Pat Fisher 202-208-5634
The U.S. Fish and Wildlife Service announced, effective November 15, 2003, it is implementing new international permit requirements to regulate trade in neotropical bigleaf mahogany under the Convention on International Trade in Endangered Species (CITES). Valid CITES import and re-export permits are now required for logs, sawn wood, veneer sheets, and plywood. Permits are not needed for other parts, derivatives or products.
Last year the 160 CITES member nations decided to list the species on Appendix II of the Convention on International Trade in Endangered Species of Wild Fauna and Flora (CITES) to help ensure that harvest is legal and trade sustainable.
“As one of the world’s leading importers of mahogany, the U.S. is 100 percent behind this new conservation effort,” said Service Director Steve Williams. “Valued for its beauty and durability, we want to make certain people everywhere can enjoy mahogany products for generations to come.”
There are three species of neotropical mahogany: bigleaf mahogany (Swietenia macrophylla), Pacific coast mahogany (S. humilis), and Caribbean mahogany (S. mahagoni). Mahogany occurs in lowland tropical or subtropical forests. A strong, hard wood with a red hue and fine grain pattern, it is ideal for use in furniture, doors, paneling, musical instruments, ships, caskets, veneer, and plywood. Due to strong demand for the wood of these relatively slow-growing trees, all three species are listed in CITES.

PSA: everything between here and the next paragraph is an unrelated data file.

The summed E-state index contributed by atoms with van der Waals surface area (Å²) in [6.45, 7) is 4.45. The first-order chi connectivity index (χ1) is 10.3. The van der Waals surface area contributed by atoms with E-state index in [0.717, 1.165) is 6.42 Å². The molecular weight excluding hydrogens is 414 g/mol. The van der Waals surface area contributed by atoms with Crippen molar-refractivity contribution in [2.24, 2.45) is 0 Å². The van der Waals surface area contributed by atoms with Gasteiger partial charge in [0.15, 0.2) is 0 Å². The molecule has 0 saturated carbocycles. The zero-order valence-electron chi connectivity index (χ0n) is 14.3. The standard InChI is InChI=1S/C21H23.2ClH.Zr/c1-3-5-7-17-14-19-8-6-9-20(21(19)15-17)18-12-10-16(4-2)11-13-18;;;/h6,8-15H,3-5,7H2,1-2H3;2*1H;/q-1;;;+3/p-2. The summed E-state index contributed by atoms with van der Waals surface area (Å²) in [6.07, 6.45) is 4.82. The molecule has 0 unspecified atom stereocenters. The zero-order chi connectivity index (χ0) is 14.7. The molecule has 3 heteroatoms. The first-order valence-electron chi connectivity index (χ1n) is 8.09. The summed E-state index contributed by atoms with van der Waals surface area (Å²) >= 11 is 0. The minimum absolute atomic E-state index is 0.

The listing of bigleaf mahogany includes only populations within the native range of the species. Bigleaf mahogany grown on plantations outside of its native range is not regulated under CITES. Neotropical mahogany should not be confused with other tree species with reddish wood that are commonly called "mahogany." Philippine mahogany is a name given to some of the different species of Shorea that grow in the Philippines, Malaysia, and Indonesia. African mahogany refers to several species of Khaya that grow throughout West Africa. Santos mahogany (Myroxylon balsamum) ranges from southern Mexico to Argentina. None of these "mahoganies" are listed in the CITES Appendices.
For more information on mahogany, please visit : http://citestimber.fws.gov/mahogany/mahogany.html; To learn more about CITES in general, visit .
The U.S. Fish and Wildlife Service is the principal federal agency responsible for conserving, protecting and enhancing fish, wildlife and plants and their habitats for the continuing benefit of the American people. The Service manages the 95 million acre National Wildlife Refuge System, which encompasses 542 national wildlife refuges, thousands of small wetlands and other special management areas. It also operates 69 national fish hatcheries, 64 fishery resource offices and 78 ecological services field stations. The agency enforces federal wildlife laws, administers the Endangered Species Act, manages migratory bird populations, restores nationally significant fisheries, conserves and restores wildlife habitat such as wetlands, and helps foreign governments with their conservation efforts. It also oversees the Federal Aid program that distributes hundreds of millions of dollars in excise taxes on fishing and hunting equipment to state fish and wildlife agencies. For more information on the Fish and Wildlife Service, see our Web site at http://www.fws.gov.
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